The RIM Inter@ctive Pager 950 was one of the first true BlackBerry devices. Released in 1998 it looks more like a large pager - because that's exactly what it was. But it could also handle messages up to 16,000 characters, and came with an Intel 386 processor - which was pretty good at the time. Oh, and it ran for almost a month on a single AA batter. Take that, iPhone. It cost $350 at launch.
RIM 957 Wireless Handheld (2000)
The RIM 957 Wireless Handheld was introduced in April 2000, and was described as a "breakthrough palm sized wireless handheld". It gave users access to the Internet, email, pager and organiser functions, with a 32 bit Intel 386 processor and 5MB of flash memory. It was the first device to offer 'always on" performance, and sold for about $500.
BlackBerry 5810 (2002)
The first true 'BlackBerry' was the 5810 - and it was also the first to include Voice Calls. That's right - the earlier devices weren't even phones, making this the first truly integrated phone-organiser-email-thingy. It was expensive - $749 - but could do just about most of the same things a basic smartphone can do today.
One of the most famous - even iconic - BlackBerry devices ever was the classic blue Blackberry 7230, which came with a 65k colour screen instead of the old monochrome versi0on, as well as 16MB of storage and a battery with up to 240 hours of stand-by. It sold for about $400 at the time, and featured a full QWERTY keyboard.
The BlackBerry 7100 series featured the company's first models without a full keyboard, instead opting for the T9 'SureType' system familiar from other mobiles. The phones were popular with the mass-market as they looked and were sized similar to normal phones,. They were marketed to consumers for about $200.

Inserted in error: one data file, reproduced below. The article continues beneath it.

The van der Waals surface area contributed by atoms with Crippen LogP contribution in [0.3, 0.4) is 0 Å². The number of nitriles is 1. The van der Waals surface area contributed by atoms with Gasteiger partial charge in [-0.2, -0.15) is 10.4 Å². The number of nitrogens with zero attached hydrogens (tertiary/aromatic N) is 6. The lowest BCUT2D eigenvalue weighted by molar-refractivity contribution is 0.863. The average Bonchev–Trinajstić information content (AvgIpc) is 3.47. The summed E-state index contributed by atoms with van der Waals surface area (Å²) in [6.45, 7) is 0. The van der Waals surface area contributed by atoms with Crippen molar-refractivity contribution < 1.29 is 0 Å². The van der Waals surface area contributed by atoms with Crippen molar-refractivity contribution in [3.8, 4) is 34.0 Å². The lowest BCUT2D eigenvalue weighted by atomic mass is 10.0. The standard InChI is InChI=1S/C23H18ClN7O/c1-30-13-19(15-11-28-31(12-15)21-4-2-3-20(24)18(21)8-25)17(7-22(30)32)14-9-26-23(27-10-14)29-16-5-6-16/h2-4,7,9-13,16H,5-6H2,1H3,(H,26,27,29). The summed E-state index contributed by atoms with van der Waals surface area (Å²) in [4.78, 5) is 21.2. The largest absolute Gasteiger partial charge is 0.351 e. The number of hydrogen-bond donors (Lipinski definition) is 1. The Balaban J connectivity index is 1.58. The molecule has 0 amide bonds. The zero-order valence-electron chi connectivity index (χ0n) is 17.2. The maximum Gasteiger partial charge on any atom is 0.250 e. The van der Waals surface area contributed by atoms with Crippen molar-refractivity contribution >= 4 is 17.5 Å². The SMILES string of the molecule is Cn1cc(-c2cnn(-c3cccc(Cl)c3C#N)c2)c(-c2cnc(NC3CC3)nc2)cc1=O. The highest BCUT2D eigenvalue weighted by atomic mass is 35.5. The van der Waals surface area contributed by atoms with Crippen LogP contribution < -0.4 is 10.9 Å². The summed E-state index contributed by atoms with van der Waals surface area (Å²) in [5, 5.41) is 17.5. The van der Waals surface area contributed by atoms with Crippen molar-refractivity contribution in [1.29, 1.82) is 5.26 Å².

BlackBerry 8700 (2005)
The BlackBerry 8700 was the first of its handhelds to use high-speed internet via EDGE. It offered much faster browsing and came with a QVGA 320 by 240-pixels screen, as well as Bluetooth support and 64mb of Flash memory.
BlackBerry Pearl (2006)
The Pearl was at the time the smallest BlackBerry ever released. It weighed just over 3 pounds and cost just $200 with a two-year contract. It was the first BlackBerry to come with a camera and a microSD slot.
BlackBerry Curve (2007)
The BlackBerry Curve 8300 came with a camera, a 3.5 headphone jack and a full QWERTY keyboard. It was pretty cheap - $200 on contract - but looked more like a high-end professional device.
BlackBerry Bold (2008)
The BlackBerry Bold is in some ways the ultimate BlackBerry - sleek, dark, with a full QWERTY keyboard and support for 3G networks, 1GB of memory and a higher-resolution display, it pretty much opitimises what the BlackBerry was all about.
BlackBerry Storm (2008)
The Storm was BlackBerry's first phone without a keyboard, and it launched to mixed reviews. It was clear that RIM's software wasn't able to keep up with the current crop of devices, and that BlackBerry needed a relaunch. That wouldn't happen until 2013.
BlackBerry Torch (2010)
The BlackBerry torch was pitched as the first "elite" consumer offering from RIM. It's slider form factor, full keyboard and touchscreen placed it as the mid point between and iPhone and an old school Blackberry, but for reviewers it wasn't able to do either job well and it failed to gain much attention.